He turns back into his chambers with his soul burning. Was his soul burning with fear, love, or maybe even confusion after being awakened from his sleep. He then hears another tapping only this time it is at his window, his heart is pounding and he is trying to reassure himself again.

“Open here I flung the shutter, when, with many a flirt and flutter,

In here stepped a stately Raven of the saintly days of yore.

Not the least obeisance made he; not a minute stopped or stayed he;

But, with mein of lord or lady, perched above my chamber door -

perched above a bust of Pallas just above my chamber door –

Perched, and sat, and nothing more.”

In this verse he opens the window and in walked a Raven, who just came in and sat upon the highly decorated door. In these times the doors were highly decorated with either a crest or sculpture, in this case it was the bust of Pallas. It seemed that the bird had a purpose for being there.

“Then this ebony bird beguiling my sad fancy into smiling,

By the grave and ster decorum and countenance it wore,

“Though thy crest be shorn and shaven, thou,” I said, “art sure no craven,

Ghastly grim and ancient Raven wandering from the Nightly shore –

Tell me what thy lordly name is on the Nights Plutonian shore!”

Quoth the Raven, ” Nevermore.”

This Raven enters and without a second thought the man says that he knows it is nat a coward and that it is ancient beyond years. He also asks what its name is and says that it came from the underworld. The bird replies Nevermore.

“Much I marvelled this ungainly fowl to hear discourse so plainly,

Though its answer little meaning – little relevancy bore;

For we cannot help agreeing that no living human being

Ever yet was blessed with seeing bird above his chamber door –

Bird or beast upon the sculptured bust above his chamber door,

With such a name as Nevermore.”

He is surprised to hear the bird speak and he thinks that no living human has ever had a bird just sit there and talk to him, and with such a name as Nevermore. This might be the point where he realises that he is dying.

” But the Raven, sitting lonely on that placid bust, spoke only

That one word, as if his soul in that one word he did outpour.

Nothing farther then he uttered – not a feather then he fluttered -

Till I scarcely more than muttered “Other friends have flown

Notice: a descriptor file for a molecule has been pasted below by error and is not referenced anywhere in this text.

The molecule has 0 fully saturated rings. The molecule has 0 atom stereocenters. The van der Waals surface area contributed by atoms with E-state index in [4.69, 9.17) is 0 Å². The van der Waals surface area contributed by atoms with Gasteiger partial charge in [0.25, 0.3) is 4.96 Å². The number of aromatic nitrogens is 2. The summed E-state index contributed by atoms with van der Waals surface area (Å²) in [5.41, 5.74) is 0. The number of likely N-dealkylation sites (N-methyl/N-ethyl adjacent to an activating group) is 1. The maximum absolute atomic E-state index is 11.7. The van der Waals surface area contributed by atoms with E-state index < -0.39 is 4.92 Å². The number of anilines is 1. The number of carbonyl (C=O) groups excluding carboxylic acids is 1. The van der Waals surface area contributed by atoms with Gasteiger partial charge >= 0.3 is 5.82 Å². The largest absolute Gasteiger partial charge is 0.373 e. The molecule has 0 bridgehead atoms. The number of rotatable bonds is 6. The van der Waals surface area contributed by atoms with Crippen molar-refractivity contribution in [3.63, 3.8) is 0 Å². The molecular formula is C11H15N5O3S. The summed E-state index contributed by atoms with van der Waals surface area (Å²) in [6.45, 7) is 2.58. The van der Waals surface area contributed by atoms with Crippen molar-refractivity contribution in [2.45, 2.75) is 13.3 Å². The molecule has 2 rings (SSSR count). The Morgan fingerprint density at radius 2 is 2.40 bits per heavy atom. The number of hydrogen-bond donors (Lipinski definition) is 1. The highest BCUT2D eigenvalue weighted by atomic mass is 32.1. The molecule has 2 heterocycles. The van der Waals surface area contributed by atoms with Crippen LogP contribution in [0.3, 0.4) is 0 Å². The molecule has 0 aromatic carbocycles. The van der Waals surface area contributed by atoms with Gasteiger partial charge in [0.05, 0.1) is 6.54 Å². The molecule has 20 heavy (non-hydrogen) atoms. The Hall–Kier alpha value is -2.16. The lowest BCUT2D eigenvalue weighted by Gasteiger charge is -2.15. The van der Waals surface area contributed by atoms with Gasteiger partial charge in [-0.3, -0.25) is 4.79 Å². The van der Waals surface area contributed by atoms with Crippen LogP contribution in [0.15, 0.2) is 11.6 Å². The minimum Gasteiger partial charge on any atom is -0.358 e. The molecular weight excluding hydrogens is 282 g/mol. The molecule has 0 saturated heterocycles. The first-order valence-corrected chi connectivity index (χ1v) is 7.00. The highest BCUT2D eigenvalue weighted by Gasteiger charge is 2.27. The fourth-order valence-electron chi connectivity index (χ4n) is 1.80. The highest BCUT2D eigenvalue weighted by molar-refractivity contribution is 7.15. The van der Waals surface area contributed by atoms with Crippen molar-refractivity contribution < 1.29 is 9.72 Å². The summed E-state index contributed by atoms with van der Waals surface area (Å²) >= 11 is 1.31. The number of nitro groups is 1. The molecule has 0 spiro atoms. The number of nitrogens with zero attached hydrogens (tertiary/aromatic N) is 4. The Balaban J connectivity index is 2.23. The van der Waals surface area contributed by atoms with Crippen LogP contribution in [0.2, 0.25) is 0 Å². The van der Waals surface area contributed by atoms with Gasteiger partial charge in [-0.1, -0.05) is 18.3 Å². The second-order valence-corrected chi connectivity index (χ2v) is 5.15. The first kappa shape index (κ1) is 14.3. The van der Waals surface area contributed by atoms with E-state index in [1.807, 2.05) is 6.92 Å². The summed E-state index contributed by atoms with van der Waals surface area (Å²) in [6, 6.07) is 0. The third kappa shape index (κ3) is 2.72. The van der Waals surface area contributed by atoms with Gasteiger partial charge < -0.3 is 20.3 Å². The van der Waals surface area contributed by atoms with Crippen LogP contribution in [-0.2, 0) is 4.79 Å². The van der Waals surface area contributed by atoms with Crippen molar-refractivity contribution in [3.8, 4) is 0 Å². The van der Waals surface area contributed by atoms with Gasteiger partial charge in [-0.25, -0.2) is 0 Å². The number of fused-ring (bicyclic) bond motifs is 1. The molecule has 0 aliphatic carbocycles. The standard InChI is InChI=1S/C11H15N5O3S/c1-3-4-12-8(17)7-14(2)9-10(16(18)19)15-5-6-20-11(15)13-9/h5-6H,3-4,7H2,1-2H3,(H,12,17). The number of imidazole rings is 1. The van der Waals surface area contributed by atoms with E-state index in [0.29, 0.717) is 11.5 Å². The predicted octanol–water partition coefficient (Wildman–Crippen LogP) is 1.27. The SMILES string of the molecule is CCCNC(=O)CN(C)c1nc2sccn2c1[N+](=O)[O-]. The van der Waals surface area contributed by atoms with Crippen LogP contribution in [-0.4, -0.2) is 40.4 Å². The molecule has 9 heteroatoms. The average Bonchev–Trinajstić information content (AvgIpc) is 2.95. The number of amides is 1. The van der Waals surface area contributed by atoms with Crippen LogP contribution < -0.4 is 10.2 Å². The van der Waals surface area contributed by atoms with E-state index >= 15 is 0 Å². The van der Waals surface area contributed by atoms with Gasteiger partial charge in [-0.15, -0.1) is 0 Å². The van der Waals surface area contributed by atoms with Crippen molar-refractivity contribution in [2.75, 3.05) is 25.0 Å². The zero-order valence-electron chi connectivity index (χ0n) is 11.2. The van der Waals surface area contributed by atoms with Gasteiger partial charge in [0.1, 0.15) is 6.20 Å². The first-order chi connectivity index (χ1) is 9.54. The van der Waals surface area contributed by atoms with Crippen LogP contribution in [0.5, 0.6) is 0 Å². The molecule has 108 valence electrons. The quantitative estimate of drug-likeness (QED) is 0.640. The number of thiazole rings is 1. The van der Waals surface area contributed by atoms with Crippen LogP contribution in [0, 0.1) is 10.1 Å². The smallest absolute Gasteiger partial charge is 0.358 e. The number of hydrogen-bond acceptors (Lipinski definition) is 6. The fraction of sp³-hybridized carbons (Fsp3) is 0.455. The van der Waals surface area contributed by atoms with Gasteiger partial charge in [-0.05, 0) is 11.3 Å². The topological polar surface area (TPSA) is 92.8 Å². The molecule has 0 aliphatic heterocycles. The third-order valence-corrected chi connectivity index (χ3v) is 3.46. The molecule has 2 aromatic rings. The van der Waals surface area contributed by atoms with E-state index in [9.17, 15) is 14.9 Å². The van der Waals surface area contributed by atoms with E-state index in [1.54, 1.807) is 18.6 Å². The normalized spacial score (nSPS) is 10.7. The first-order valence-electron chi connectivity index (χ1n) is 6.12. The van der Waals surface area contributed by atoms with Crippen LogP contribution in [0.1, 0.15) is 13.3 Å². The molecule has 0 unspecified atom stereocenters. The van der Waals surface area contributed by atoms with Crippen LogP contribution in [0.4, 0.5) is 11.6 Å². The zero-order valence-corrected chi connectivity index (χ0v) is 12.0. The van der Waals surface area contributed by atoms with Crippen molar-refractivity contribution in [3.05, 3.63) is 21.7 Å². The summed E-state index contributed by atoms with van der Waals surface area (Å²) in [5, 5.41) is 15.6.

Before -

On the morrow he will leave me, as my hopes have flown before.”

Then the bird said Nevermore.”

He is now starting a conversation with the bird which only answers Nevermore, which allows his mind to work over time. The Raven is just sitting there starring down at him which must add to his depression and fear. He is saying to the bird that his hopes and friends have died before him and the bird answers nevermore. At this point he realises that he is going to die

“Startled at the stillness broken by reply so aptly spoken,

“Doubtless,” said I, “what it utters is only stock and store

Caught from some unhappy master whom unmerciful Disaster

Followed fast and followed faster till his songs one burden bore -

Till the dirges of his hope that melancholy burden bore

Of ‘Never – nevermore.”

Now that his mind is working and he figures out what is going on, he is startled by the birds response so he starts talking to himself, thinking that it probably was caught by an unhappy master that only taught it that word, so it must be the only work it knows or why would it answer all his questions like that.

“But the Raven still beguiling all my fancy into smiling,

Straight I wheeled a cushioned seat in front of the bird, and bust and door;

Then, upon the velvet sinking, I betook myself to linking

Fancy unto fancy, thinking what this ominous bird of yore -

What this grim, ungainly, ghastly, gaunt and this ominous bird of yore

Meant in croaking nevermore.”

He pulls up a chair while the bird is still unmoving, he sits and looks at the bird and starts to ponder the meaning of the birds reply. He starts to call the bird terrible names to soothe his inner sorrow.

” This I sat engaged in guessing, but no syllable expressing

To the fowl whose fiery eyes now burned into my bosoms core;

This and more I sat divining, with my head at ease reclining

On the cushions velvet lining that the lamp-light gloated o’er,